has just invaded Britain. There where the river narrows is a small Celtic village. The river is easy to cross. So the Romans established a bridgehead they called the place Lum demi i'm in time. The prebuilt of Roman roads will converge on this place from the Channel ports to spam the River Thames and fan out to crisscross the country around a busy London Bridge them. The town will grow and prosper. Or. Now relive or not observe if you will. Gathering the horizon of mercantile empires and toothpick riggings along the tampers walk the dark dingy cobblestone streets know that along these narrow avenues death will accompany time as history records the black plague the
Great Fire of 16 66 the lonely treks to the tower for the fall of the axe. The fate of King and commoner alike and no two of life in London as it will be observed by Boswell and Dr. Johnson. And sooner will follow the gentle influence of the Victorian era. The grace and grandeur of a world power the great entity of economic and social significance the apex of an empire. Them. The wrath of modern war the rubble of broken dreams the age of uncertainty. Please don't misunderstand. It's an injustice to cover so much history in a glance. Yet we wish only to arrive at a contemporary seem to see and consider the London of today. It's the same city really. Yet somehow different. Caught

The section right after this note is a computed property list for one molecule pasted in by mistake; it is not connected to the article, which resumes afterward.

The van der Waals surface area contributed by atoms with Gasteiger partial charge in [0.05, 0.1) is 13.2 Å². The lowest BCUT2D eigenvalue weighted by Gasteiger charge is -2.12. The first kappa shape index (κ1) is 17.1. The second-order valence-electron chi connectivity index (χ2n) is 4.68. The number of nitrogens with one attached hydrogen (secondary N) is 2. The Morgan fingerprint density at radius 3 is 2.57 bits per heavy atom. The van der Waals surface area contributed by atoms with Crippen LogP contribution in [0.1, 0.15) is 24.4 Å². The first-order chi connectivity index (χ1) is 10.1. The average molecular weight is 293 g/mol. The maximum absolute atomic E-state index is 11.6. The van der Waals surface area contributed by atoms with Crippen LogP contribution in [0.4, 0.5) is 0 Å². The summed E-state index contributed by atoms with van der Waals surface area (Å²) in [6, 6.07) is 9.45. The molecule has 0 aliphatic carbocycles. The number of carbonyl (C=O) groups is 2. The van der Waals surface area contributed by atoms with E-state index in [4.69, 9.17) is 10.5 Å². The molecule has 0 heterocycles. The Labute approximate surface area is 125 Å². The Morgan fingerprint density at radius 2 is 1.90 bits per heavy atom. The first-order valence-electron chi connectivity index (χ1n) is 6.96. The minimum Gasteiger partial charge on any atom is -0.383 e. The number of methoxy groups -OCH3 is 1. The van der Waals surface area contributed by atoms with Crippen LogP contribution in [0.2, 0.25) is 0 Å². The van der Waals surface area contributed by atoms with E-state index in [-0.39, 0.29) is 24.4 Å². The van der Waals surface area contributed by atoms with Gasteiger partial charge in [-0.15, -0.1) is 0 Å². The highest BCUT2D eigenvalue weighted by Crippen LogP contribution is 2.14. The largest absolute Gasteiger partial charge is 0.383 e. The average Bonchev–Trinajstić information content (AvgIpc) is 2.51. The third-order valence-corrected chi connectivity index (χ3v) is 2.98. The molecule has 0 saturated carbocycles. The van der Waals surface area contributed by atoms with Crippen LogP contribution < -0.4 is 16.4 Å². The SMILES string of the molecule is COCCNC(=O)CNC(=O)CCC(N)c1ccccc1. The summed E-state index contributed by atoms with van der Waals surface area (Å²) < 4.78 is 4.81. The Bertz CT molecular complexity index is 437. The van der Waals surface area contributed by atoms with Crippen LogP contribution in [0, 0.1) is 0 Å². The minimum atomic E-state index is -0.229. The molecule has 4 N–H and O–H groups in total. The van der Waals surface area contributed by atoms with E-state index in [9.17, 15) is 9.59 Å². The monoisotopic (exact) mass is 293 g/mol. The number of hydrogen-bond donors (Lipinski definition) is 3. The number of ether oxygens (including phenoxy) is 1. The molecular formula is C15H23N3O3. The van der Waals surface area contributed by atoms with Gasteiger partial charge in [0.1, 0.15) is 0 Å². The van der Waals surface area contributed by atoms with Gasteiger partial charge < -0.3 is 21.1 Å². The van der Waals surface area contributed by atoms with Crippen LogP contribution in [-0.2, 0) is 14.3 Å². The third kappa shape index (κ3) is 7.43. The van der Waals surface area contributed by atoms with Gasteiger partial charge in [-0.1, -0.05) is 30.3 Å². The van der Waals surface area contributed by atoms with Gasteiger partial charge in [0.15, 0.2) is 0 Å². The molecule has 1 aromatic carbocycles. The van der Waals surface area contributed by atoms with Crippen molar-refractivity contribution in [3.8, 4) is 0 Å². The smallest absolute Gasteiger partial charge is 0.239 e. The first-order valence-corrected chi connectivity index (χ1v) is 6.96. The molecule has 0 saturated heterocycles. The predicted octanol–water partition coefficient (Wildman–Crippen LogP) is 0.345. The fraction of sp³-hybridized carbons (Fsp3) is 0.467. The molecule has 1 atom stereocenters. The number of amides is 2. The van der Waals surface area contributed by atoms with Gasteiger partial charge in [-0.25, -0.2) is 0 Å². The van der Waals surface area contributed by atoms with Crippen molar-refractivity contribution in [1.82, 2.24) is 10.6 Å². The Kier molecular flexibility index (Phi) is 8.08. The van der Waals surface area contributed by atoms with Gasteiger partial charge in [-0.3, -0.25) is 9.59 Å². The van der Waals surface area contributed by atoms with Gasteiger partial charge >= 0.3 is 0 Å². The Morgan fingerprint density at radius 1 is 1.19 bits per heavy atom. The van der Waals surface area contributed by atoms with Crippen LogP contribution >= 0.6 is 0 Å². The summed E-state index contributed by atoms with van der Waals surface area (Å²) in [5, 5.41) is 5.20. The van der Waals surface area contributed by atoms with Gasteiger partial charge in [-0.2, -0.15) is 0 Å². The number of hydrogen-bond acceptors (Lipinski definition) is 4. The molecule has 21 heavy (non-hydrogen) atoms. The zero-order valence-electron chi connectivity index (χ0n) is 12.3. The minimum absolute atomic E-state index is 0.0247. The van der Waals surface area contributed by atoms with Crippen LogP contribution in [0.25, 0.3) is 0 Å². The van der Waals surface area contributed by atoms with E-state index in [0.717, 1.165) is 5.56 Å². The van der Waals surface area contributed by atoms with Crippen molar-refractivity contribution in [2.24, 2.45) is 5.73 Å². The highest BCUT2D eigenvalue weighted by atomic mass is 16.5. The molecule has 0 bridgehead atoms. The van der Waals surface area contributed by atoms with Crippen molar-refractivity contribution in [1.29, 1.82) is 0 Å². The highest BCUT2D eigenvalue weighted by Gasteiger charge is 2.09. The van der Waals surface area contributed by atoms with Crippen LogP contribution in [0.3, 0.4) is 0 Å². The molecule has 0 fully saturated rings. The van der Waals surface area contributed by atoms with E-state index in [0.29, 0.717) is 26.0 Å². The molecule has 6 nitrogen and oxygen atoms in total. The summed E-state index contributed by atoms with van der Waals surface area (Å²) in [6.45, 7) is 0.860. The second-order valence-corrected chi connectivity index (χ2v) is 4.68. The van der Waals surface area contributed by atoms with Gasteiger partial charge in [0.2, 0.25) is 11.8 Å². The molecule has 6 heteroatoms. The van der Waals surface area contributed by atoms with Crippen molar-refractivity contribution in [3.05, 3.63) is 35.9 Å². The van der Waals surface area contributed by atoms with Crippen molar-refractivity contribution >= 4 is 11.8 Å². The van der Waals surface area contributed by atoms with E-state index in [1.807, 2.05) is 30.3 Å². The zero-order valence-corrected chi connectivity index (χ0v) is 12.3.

in the pride of 20th century technology commerce and culture in the he's of high rise buildings hip hugging you hamburgers and traffic. Only a little of the quaint quality called Old English remains me. Even Pakistani immigrants people the restaurants and shops of Piccadilly and London has become a busier brighter bloodier London. A fascinating place that breeds excitement and opportunity. So naturally they come from smoky mill towns of the north from the manufacturing centers of the Midlands Britons flock southward to see them to settle in this capital of fun and fortune. One of the failures of policy since the war was to insist anticipate the great growth of commercial employment that would take place in London Wyndham Thomas director of the Town and Country Planning Association. It took place during the 1950s especially the latter part of the 1950s. And we weren't ready for